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I've used a BR600 for years, and after a couple of years, I realized it would help if the nozzle was closer to the ground for me (I'm 6'5"), but for whatever reason, the way Stihl joins their nozzle parts, and the nozzle parts they sell, you can't just insert an extension onto it. So, I tried a gluing an extension onto the end of the nozzle, but that only worked for a short time, likely due to both extreme cold (-30C and colder) and stress (from the tip hitting various things). After gluing it together a couple of times, I switched to using pop rivets to make the extension, and that worked great.

I switched a couple of years ago to a Husqvarna 580BTS, as it has significantly more blowing power, and as a bonus, I could just buy an additional middle section for the blower tube, and it was a good length for use (perhaps a couple inches too long, but still WAY better than 12" too short). The downsides for the 580BTS for me are that it's much louder than the BR600, the kill switch wires break regularly so I have to use the choke to kill the engine (breaks right as it comes out of the control due to flexing as you use it), and the offset control from the tube causes pain in my elbow when I use it a lot.

I just recently bought the BR800CS, and like the BR600, the blower tube is ridiculously short for me.

Here's a pic of the 580BTS (left), BR600 (center) and BR800CS (right, with original tube, but it is missing a short tip at the end). Also, there's new blower tube I bought to use as an extension to the existing tube (it has the tip removed from the BR800CS).
IMG_1495.jpg

I removed the whole tube assembly from the BR800CS so I would work on it on my bench, as well as access the inside of the tube, as the end section doesn't come out the front.

Connecting the outlet end of the existing tube to the inlet of the new tube was actually pretty straightforward, as the outlet end is tapered a bit. So, I first measured to just past where the ridge on the new tube was, where pop rivets could be put flat against the tube:
IMG_1498.jpg

Then after marking how the two tubes overlapped, I measured the outlet of the original tube 1/4" past where the pop rivets will go, marked it with tape and then cut the end off using an angle grinder with a thin cutoff wheel:
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I used Aluminum rivet/aluminum mandrel, 3/16 diameter, 3/8 head, 7/16" under head pop rivets, with backing washers for holding them together. I picked using aluminum pop rivets instead of steel mandrel ones, because the tubes are plastic and the steel pop rivets take a lot of force to "pop", and it might cause damage to the plastic from being squeezed too hard.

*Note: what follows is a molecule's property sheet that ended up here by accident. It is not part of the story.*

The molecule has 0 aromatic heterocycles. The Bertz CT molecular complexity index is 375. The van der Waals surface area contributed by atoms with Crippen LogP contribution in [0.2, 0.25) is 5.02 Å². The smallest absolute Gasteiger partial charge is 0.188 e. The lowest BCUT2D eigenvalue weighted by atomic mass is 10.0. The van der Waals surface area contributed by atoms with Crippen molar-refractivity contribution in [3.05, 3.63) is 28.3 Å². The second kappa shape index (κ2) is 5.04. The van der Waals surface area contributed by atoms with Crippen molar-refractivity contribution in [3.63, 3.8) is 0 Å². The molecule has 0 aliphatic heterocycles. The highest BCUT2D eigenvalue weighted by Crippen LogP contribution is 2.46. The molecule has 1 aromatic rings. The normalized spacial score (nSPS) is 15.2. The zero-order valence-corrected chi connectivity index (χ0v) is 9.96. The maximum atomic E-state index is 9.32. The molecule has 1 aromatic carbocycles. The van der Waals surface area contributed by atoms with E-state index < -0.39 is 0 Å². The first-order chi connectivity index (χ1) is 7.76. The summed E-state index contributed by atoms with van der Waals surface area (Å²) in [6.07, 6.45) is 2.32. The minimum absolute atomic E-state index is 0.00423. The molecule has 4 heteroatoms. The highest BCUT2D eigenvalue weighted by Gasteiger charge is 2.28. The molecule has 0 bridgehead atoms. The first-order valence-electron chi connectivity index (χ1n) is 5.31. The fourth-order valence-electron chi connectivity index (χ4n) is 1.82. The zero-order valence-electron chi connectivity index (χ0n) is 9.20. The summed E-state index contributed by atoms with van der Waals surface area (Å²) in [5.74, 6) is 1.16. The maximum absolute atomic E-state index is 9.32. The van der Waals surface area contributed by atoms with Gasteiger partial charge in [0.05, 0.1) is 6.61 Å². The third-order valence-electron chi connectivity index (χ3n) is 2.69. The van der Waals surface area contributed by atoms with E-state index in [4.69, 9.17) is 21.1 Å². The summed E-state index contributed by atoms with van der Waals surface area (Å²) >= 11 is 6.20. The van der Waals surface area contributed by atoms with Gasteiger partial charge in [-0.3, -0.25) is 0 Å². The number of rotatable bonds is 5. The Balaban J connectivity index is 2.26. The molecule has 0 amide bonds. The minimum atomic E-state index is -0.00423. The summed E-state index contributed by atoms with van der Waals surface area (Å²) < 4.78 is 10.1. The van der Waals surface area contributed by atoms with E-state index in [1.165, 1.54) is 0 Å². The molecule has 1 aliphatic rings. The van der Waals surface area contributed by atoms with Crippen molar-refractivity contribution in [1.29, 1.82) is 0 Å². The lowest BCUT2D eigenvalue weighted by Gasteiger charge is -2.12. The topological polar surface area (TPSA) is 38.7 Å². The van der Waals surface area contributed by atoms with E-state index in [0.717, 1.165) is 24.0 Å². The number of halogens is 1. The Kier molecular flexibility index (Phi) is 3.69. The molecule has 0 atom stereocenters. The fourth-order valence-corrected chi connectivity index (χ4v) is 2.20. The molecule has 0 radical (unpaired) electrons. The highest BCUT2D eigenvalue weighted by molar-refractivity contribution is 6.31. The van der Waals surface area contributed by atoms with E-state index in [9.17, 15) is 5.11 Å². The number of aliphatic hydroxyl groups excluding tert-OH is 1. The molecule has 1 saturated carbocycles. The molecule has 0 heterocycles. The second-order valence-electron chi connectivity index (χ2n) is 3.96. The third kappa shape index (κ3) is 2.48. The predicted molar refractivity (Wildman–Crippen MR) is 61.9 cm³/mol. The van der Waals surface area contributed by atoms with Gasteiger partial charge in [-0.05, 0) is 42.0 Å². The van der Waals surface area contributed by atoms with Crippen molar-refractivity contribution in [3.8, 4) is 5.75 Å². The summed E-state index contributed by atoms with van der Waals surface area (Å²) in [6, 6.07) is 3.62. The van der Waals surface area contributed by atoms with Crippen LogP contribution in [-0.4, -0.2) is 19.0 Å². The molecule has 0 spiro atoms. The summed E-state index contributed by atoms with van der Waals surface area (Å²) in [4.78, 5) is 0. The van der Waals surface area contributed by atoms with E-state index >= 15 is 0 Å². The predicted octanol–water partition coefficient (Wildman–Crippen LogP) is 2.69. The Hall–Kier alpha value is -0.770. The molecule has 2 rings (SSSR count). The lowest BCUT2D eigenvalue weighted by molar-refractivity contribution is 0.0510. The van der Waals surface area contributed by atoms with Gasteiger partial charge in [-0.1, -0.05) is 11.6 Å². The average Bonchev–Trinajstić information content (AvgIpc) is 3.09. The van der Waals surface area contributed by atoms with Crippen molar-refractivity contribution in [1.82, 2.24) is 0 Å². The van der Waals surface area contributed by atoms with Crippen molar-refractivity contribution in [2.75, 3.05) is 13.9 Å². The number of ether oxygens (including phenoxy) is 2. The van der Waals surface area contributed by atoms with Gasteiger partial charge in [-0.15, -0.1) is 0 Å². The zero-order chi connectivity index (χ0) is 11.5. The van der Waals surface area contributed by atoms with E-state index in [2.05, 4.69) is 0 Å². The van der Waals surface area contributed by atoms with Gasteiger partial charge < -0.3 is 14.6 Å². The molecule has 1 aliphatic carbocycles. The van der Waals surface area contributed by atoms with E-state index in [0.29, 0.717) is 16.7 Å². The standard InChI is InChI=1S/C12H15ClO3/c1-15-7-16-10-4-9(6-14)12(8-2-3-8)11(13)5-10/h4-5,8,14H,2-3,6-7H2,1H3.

Rivets & backing washers:
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While I have long arms, they are a little too big to reach into the tube to put the backing washers onto the pop rivets, so I needed to use a part-grabber tool to put them on:
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I lined up the tubes, drilled & riveted one side, then drilled & riveted the opposite side, then worked my way around the tube, installing 12 rivets in total:
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Finally, a comparison shot of the fully extended new tube vs the other machines:
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Now, it's probably a little too long, but I can use the adjustment mechanism to shorten it to what is just right for me. From waving it around a bit, it seems to be attached firmly and won't readily break.

As a downside vs how I lengthened the BR600 tube, if any part of the blower tube needs replacing (other than the short tip at the end), I'll need to drill out the rivets and remove the extension, as all the other pieces (tightening screw [the orange part you see], clamp [what the orange part squeezes], and rear part of the tube) need to go forward over the front tube, and they can't go over of the ridge on the tail end of the extension. If I do need to take it apart, I'll probably grind down that ridge and see if I can then slide it through.

No thanks to Stihls gatekeeper, Martin Deereline here in Edmonton, for who full MSRP isn't enough, they need an extra 25% to make it worthwhile for them to bother ordering it, and even that wasn't enough for them to order it right away like they said they would. When you can go "well, everyone does the same thing" [the extra 25%, other stihl dealers here in edmonton do the same markup], I guess you don't have to bother with customer service...
 

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Discussion Starter #2
If you are a taller person (say, over 6'), extending Stihl's blower tubes makes a big difference, particularly blowing snow, but also for leaves.
 

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Same issue for me and my Husky, but I needed/wanted the gutter cleaner kit. At the same time I ordered a couple replacement tubes.

And used rivets to custom my tubes!

Living near Portland I sometimes meet basketball players, at 6' 2" I'm always happy to meet TALL people!
 
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